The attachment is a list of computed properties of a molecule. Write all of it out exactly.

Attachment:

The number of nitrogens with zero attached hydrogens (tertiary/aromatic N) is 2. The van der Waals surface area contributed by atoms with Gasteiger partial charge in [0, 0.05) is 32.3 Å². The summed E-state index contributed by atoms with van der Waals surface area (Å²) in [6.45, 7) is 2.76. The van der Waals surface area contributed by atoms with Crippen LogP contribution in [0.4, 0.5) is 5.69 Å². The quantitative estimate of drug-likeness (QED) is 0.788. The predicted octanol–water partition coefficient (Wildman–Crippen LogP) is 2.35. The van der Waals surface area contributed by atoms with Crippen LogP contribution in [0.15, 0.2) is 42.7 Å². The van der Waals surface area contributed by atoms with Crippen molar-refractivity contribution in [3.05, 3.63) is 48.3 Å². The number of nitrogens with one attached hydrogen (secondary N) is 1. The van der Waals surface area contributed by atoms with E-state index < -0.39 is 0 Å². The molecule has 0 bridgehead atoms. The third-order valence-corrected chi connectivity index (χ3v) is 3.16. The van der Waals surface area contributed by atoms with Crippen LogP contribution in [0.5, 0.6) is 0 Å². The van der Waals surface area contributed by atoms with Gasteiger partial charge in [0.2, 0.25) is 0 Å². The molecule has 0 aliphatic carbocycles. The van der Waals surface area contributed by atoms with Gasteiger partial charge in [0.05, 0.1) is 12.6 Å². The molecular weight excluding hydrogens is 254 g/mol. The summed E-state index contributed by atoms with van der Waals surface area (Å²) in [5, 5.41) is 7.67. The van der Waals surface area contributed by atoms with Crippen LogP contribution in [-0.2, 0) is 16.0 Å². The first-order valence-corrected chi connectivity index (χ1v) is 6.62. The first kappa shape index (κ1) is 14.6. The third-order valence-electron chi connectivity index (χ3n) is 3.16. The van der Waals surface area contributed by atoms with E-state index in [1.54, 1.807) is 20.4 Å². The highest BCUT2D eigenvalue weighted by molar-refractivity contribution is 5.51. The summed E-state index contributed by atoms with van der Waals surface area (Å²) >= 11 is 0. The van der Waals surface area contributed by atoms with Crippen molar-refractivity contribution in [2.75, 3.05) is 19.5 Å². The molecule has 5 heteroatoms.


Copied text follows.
The number of nitrogens with zero attached hydrogens (tertiary/aromatic N) is 2. The van der Waals surface area contributed by atoms with Gasteiger partial charge in [0, 0.05) is 32.3 Å². The summed E-state index contributed by atoms with van der Waals surface area (Å²) in [6.45, 7) is 2.76. The van der Waals surface area contributed by atoms with Crippen LogP contribution in [0.4, 0.5) is 5.69 Å². The quantitative estimate of drug-likeness (QED) is 0.788. The predicted octanol–water partition coefficient (Wildman–Crippen LogP) is 2.35. The van der Waals surface area contributed by atoms with Crippen LogP contribution in [0.15, 0.2) is 42.7 Å². The van der Waals surface area contributed by atoms with Crippen molar-refractivity contribution in [3.05, 3.63) is 48.3 Å². The number of nitrogens with one attached hydrogen (secondary N) is 1. The van der Waals surface area contributed by atoms with E-state index < -0.39 is 0 Å². The molecule has 0 bridgehead atoms. The third-order valence-corrected chi connectivity index (χ3v) is 3.16. The van der Waals surface area contributed by atoms with Crippen LogP contribution in [0.5, 0.6) is 0 Å². The van der Waals surface area contributed by atoms with Gasteiger partial charge in [0.2, 0.25) is 0 Å². The molecule has 0 aliphatic carbocycles. The van der Waals surface area contributed by atoms with Gasteiger partial charge in [0.05, 0.1) is 12.6 Å². The molecular weight excluding hydrogens is 254 g/mol. The summed E-state index contributed by atoms with van der Waals surface area (Å²) in [5, 5.41) is 7.67. The van der Waals surface area contributed by atoms with Crippen LogP contribution in [-0.2, 0) is 16.0 Å². The first-order valence-corrected chi connectivity index (χ1v) is 6.62. The first kappa shape index (κ1) is 14.6. The third-order valence-electron chi connectivity index (χ3n) is 3.16. The van der Waals surface area contributed by atoms with E-state index in [1.54, 1.807) is 20.4 Å². The highest BCUT2D eigenvalue weighted by molar-refractivity contribution is 5.51. The summed E-state index contributed by atoms with van der Waals surface area (Å²) >= 11 is 0. The van der Waals surface area contributed by atoms with Crippen molar-refractivity contribution in [2.75, 3.05) is 19.5 Å². The molecule has 5 heteroatoms.